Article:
"Let Go the After Fall": Lead Stoker Frederick Barrett

There isn’t too much information available about Frederick William Barrett’s early years. He was born and baptized in 1883, near Liverpool, England; in 1891, he was noted on the census as a wheelwright, also known as a carman.

It is unknown when exactly Frederick Barrett turned to the sea, although rumor has it that he did so after discovering that his wife was having an affair with another man while he was at work. 

Regardless, he is first discoverable on a crew manifest in 1903, as a fireman aboard the Campania.

The RMS Campania, Fred Barrett's first known vessel. Courtesy of the Library of Congress.


Fred signed onto Titanic on April 6, 1912, as a lead stoker. Curiously, he was one of two men named “Frederick William Barrett” who were hired onto Titanic as firemen.

Immediately following departure on Wednesday, April 10, Fred received orders alongside about a dozen other firemen to empty out the coal bunker in Boiler Room 6 because of a fire. It took three full days, until Saturday, to get it done.

Fred reported that he noted warping and fire damage in the bulkhead.

When Titanic struck the iceberg on Sunday night, Fred was once again in Boiler Room 6. He was speaking to an engineer named James Helsketh when a bell rang and a red light flashed on; Fred immediately called for the dampers to be shut.

Almost simultaneously, there was an enormous crash and water shot into the boiler room from the ship’s side. Fred and James managed to get into Boiler Room 5 just in time, as the watertight door was descending and about to lock. Then they saw it.

The water was flooding into that room, too.

Fred went back into Boiler Room 6 with another engineer, Jonathan Shepherd, within 15 minutes of the collision, and testified later that the water was already 8 feet high.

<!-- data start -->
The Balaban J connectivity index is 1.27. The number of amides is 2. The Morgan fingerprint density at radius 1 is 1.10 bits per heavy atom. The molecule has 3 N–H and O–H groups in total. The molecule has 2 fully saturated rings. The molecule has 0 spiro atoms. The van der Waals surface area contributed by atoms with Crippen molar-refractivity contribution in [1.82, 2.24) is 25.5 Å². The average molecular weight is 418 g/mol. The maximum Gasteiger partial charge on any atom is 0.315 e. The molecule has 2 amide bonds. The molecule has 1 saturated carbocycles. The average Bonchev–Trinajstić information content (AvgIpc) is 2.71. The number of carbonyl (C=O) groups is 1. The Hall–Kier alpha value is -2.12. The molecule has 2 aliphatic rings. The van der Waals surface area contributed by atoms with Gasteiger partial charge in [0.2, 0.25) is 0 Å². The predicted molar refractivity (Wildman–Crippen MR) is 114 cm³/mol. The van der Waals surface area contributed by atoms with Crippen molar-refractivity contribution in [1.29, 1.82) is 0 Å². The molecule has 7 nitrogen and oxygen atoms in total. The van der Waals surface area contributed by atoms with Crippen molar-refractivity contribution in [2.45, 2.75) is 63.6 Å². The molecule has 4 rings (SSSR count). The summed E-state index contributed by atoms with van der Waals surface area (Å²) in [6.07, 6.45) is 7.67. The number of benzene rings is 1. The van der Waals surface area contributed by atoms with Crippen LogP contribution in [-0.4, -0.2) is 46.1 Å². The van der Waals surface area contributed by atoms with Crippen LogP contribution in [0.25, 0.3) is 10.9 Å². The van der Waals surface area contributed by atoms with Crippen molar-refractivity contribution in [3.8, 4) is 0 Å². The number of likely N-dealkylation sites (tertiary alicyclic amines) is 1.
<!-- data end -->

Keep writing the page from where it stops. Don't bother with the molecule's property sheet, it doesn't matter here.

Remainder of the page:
All firemen were then ordered to go up top on deck. But Fred was ordered to stay behind.

While he waited with Jonathan and another engineer, the lights extinguished, and Fred was sent to retrieve lamps. 

Shortly thereafter, Fred was ordered by Junior Assistant Engineer Herbert Harvey to lift the manhole cover in order to get at some valves. As this was happening, Jonathan Shepherd ran past, and in the thick steam, did not notice the hole. And he fell in and broke his leg.

Fred and Herbert carried Jonathan away to the pump room to care for him as best they could. 

Soon, the bulkhead between Rooms 5 and 6 buckled, and sea water rushed in. Herbert Harvey screamed an order to Fred: to go up top immediately.

That was the last time Fred, or anyone else, saw Herbert Harvey or Jonathan Shepherd.

Fred climbed a hatchway all the way up to A Deck, and found that there were only two wooden lifeboats still aboard: Lifeboat 13, and Lifeboat 15, both on the starboard side and under the supervision of First Officer William Murdoch.

Fred chose Lifeboat 13.

He later testified that the boat was close to capacity when he literally jumped in, and that a handful of people followed his example. From up above, he heard one of the officers shout that no more should be let in the lifeboat, because the falls would break. Next door, so to speak, Lifeboat 15 also began lowering.

When 13 reached the water, it began drifting due to the water discharged from Titanic’s side.